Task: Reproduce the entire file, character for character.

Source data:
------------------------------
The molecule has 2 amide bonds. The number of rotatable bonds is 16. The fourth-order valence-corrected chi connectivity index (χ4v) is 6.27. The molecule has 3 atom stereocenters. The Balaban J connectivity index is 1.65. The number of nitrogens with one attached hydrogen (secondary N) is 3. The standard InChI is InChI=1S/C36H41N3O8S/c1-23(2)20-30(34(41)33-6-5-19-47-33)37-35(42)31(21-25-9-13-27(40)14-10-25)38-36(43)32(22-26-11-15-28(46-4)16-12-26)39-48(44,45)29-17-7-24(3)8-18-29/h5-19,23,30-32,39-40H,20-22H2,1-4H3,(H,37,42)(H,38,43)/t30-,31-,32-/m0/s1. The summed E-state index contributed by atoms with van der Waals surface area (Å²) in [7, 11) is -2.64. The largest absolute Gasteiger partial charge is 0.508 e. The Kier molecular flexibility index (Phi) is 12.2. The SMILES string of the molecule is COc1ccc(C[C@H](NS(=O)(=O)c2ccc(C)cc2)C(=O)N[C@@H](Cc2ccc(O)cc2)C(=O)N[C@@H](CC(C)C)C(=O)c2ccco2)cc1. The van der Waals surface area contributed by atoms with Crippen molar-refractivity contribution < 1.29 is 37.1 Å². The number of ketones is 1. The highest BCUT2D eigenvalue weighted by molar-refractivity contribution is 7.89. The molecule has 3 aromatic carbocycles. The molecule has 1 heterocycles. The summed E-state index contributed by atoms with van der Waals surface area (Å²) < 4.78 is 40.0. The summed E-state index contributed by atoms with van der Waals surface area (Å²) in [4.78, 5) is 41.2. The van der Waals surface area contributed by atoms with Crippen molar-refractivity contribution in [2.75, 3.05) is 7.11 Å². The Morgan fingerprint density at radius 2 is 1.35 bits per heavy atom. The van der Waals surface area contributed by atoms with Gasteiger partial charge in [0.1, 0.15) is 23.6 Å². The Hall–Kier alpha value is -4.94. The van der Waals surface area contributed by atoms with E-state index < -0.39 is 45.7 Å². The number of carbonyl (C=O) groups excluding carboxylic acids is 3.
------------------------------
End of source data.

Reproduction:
The molecule has 2 amide bonds. The number of rotatable bonds is 16. The fourth-order valence-corrected chi connectivity index (χ4v) is 6.27. The molecule has 3 atom stereocenters. The Balaban J connectivity index is 1.65. The number of nitrogens with one attached hydrogen (secondary N) is 3. The standard InChI is InChI=1S/C36H41N3O8S/c1-23(2)20-30(34(41)33-6-5-19-47-33)37-35(42)31(21-25-9-13-27(40)14-10-25)38-36(43)32(22-26-11-15-28(46-4)16-12-26)39-48(44,45)29-17-7-24(3)8-18-29/h5-19,23,30-32,39-40H,20-22H2,1-4H3,(H,37,42)(H,38,43)/t30-,31-,32-/m0/s1. The summed E-state index contributed by atoms with van der Waals surface area (Å²) in [7, 11) is -2.64. The largest absolute Gasteiger partial charge is 0.508 e. The Kier molecular flexibility index (Phi) is 12.2. The SMILES string of the molecule is COc1ccc(C[C@H](NS(=O)(=O)c2ccc(C)cc2)C(=O)N[C@@H](Cc2ccc(O)cc2)C(=O)N[C@@H](CC(C)C)C(=O)c2ccco2)cc1. The van der Waals surface area contributed by atoms with Crippen molar-refractivity contribution < 1.29 is 37.1 Å². The number of ketones is 1. The highest BCUT2D eigenvalue weighted by molar-refractivity contribution is 7.89. The molecule has 3 aromatic carbocycles. The molecule has 1 heterocycles. The summed E-state index contributed by atoms with van der Waals surface area (Å²) < 4.78 is 40.0. The summed E-state index contributed by atoms with van der Waals surface area (Å²) in [4.78, 5) is 41.2. The van der Waals surface area contributed by atoms with Crippen molar-refractivity contribution in [2.75, 3.05) is 7.11 Å². The Morgan fingerprint density at radius 2 is 1.35 bits per heavy atom. The van der Waals surface area contributed by atoms with Gasteiger partial charge in [0.1, 0.15) is 23.6 Å². The Hall–Kier alpha value is -4.94. The van der Waals surface area contributed by atoms with E-state index < -0.39 is 45.7 Å². The number of carbonyl (C=O) groups excluding carboxylic acids is 3.